Scottish Episcopal Church St John the Baptist Sharing Christ's love in Perth
Cafe Church 12th June

At Cafe Church on the 12 June we had amazing cakes and a fascinating short talk about Perth Street and School Pastors. We also sang happy birthday at the close!

The next Café Church is on 10th July 5.30-6.30pm as usual

Afternoon tea in the country

Inside rather then outside but a great afternoon at Stormontfield village hall.

A few photos from Nitekirk in May

‘By the shoreline’ was the theme for this month

Nitekirk

Nitekirk is on again this Sunday from 6.00 – 7.30, with a led meditation at 6.45. All are welcome for a time of peaceful reflection on the theme ‘At the Shoreline’.

Christian Aid Address and lunch

Dr Rachel Tavernor spoke about the work of Christian Aid during the 10.30am service. Many stayed afterwards to share in the soup, bread, cheese and fruit lunch.

Christian Aid Week

This Sunday Dr Rachel Turner will be speaking at our 10.30 service about the work of Christian Aid. After this service there will be St John’s Christian Aid Lunch.

Inaugural Cafe church

A great hour of coffee, cake and chat with a short talk too. Next opportunity to drop in is on 12th June

An item from the Scottish Episcopal Church

The Most Rev Mark Strange, Bishop of Moray, Ross & Caithness and Primus of the Scottish Episcopal Church attended a meeting of the Interfaith Scotland Faith Leaders group at the Glasgow Central Mosque on 1 May.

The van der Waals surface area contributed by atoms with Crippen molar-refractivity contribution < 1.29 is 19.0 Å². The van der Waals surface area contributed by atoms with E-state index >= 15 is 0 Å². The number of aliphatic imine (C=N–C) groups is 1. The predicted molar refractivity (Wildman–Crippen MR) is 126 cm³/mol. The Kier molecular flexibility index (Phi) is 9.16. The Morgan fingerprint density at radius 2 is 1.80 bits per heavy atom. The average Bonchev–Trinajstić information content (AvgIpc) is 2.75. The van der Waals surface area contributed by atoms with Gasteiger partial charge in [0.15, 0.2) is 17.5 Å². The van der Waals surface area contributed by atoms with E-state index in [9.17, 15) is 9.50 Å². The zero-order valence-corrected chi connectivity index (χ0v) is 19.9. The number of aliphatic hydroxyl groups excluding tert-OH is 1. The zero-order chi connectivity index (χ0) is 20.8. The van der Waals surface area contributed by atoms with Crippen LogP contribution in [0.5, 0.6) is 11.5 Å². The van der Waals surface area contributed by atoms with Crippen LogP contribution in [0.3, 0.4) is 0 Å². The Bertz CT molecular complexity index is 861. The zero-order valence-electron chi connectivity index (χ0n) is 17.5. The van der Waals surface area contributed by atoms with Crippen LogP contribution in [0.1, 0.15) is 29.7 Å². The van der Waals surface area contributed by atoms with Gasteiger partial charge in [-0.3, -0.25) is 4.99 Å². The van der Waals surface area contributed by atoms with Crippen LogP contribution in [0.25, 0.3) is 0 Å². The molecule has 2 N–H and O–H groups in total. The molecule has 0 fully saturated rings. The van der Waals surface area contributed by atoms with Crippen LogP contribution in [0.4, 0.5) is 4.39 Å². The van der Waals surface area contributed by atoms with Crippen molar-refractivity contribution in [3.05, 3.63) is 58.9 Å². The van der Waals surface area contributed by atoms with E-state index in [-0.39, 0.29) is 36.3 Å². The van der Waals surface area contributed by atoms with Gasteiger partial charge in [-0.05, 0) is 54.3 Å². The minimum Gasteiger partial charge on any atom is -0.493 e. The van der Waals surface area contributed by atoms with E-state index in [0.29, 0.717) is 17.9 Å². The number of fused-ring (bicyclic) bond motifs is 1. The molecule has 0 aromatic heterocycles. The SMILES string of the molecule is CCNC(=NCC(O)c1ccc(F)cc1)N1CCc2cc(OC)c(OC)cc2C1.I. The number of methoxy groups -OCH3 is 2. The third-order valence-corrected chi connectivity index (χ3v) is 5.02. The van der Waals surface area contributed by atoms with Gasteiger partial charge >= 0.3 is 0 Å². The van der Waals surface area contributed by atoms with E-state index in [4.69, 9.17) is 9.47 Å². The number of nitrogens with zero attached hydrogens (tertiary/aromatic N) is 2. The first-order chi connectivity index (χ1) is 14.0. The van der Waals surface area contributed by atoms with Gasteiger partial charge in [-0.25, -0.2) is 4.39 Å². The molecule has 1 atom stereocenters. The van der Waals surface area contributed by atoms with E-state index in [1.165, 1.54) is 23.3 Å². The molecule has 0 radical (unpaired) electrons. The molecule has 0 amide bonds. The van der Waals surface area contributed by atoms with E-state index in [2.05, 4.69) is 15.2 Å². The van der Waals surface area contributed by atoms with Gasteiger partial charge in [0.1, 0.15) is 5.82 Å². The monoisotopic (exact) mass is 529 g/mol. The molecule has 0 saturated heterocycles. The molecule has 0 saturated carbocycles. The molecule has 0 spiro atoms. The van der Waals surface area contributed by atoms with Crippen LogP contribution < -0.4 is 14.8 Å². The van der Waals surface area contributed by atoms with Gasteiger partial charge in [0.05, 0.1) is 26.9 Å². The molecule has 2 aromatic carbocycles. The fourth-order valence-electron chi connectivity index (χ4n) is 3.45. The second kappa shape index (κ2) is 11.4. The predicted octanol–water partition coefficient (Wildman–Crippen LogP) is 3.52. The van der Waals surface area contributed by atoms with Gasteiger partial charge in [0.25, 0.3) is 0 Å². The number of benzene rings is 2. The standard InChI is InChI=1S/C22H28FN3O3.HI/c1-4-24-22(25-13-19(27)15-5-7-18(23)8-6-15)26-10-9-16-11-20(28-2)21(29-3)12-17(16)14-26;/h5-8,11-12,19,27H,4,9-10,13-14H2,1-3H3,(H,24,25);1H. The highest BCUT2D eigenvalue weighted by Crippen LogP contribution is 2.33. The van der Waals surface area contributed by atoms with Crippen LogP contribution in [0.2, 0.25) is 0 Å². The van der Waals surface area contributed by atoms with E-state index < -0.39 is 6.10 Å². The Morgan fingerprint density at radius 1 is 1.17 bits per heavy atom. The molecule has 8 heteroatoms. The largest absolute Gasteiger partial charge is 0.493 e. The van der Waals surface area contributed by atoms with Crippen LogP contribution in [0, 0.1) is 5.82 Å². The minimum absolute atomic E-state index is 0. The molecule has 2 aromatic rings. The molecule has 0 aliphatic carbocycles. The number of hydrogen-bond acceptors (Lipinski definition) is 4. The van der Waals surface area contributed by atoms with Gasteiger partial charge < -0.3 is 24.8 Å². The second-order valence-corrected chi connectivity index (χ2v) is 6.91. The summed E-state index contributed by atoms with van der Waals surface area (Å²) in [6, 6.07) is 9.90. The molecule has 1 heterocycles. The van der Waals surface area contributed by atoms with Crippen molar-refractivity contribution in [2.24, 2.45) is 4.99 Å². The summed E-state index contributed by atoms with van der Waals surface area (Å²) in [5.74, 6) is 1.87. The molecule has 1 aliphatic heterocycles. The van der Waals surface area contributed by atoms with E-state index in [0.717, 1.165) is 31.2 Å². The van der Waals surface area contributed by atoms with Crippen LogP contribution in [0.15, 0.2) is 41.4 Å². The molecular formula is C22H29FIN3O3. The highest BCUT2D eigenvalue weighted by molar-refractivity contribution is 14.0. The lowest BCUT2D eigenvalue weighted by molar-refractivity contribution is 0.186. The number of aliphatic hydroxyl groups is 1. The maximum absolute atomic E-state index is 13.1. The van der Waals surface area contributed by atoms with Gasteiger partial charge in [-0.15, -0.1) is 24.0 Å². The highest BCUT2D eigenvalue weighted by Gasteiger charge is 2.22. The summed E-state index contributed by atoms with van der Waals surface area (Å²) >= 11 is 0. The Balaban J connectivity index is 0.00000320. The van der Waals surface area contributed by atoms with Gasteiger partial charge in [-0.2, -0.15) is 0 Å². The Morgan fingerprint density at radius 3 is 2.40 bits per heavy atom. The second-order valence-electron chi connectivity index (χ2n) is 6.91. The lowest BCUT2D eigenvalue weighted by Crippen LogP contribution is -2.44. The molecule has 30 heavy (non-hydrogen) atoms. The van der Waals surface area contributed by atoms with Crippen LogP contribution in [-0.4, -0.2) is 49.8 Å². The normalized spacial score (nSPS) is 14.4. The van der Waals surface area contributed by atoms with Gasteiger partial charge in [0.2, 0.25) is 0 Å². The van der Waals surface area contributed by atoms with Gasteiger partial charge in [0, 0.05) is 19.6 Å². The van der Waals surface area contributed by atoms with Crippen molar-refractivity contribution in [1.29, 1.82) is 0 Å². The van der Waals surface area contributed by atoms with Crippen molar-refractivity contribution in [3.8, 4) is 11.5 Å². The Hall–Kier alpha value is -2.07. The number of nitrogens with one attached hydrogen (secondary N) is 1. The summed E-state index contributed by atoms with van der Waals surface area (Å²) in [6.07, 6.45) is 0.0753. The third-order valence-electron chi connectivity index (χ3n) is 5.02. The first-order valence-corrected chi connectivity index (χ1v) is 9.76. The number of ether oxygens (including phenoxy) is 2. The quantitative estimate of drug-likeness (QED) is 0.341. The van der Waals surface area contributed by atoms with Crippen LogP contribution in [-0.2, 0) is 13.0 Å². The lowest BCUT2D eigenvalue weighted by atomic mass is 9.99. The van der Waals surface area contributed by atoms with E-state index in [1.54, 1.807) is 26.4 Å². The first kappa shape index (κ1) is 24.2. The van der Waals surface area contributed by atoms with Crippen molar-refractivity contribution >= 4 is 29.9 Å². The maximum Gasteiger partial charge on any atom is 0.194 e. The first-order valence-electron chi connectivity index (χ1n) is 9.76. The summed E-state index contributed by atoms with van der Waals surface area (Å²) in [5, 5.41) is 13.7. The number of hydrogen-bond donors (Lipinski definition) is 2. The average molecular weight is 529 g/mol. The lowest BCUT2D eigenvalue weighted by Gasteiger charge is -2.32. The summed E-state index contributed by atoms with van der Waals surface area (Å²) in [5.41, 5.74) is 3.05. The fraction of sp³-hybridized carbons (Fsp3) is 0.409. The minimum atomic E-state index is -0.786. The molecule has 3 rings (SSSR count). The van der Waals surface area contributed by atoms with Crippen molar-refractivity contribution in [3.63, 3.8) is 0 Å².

Bishop Mark says “I felt compelled to attend this meeting, though I had other important items in my diary, compelled by the need to do all we can to end the cycle of hatred that increases every time another terrorist attack lays claim to a faith justification for their actions.

“I was very aware of the possible impact of Christians and Muslims standing together especially if that was also in the company of Buddhists, Hindus, Jews, and Bahai – the many representatives of Faith throughout Scotland. The impact of this solidarity, following the horror in Sri Lanka on Easter Sunday and the terror in Christchurch was something we simply needed to do.

So I walked across the Clyde, to the Mosque and was greeted by Imam Habib Rauf. Our meeting took place in the Mosque’s library. During the opening session the Imam spoke of the horror felt by the Muslim community here and in Sri Lanka, of the rejection of the terrorists by that community. He offered the prayers and love of his people. I, along with other Christian leaders, responded to his words, thanked him for them and for the way that many of the Muslim Community in Sri Lanka and at home here in Scotland had responded. The leaders of the other faiths in the room also added their own words of peace, love, and hope.

We were then invited to sit in the Mosque itself while the afternoon prayers were recited and words of faith shared by the Imam, those of us who joined the congregation were aware of the delight of many of the worshippers as they saw us: smiles, thumbs up, words of welcome. I felt privileged to be there and to witness the prayers and fellowship of that Community.

I left with words of prayer and hospitality following me. I pray that we continue to talk and to share in the concerns of this world while allowing our prayers and companionship to be a sign to the terrorists that none of their terror can ever be in the name of God.

St John the Baptist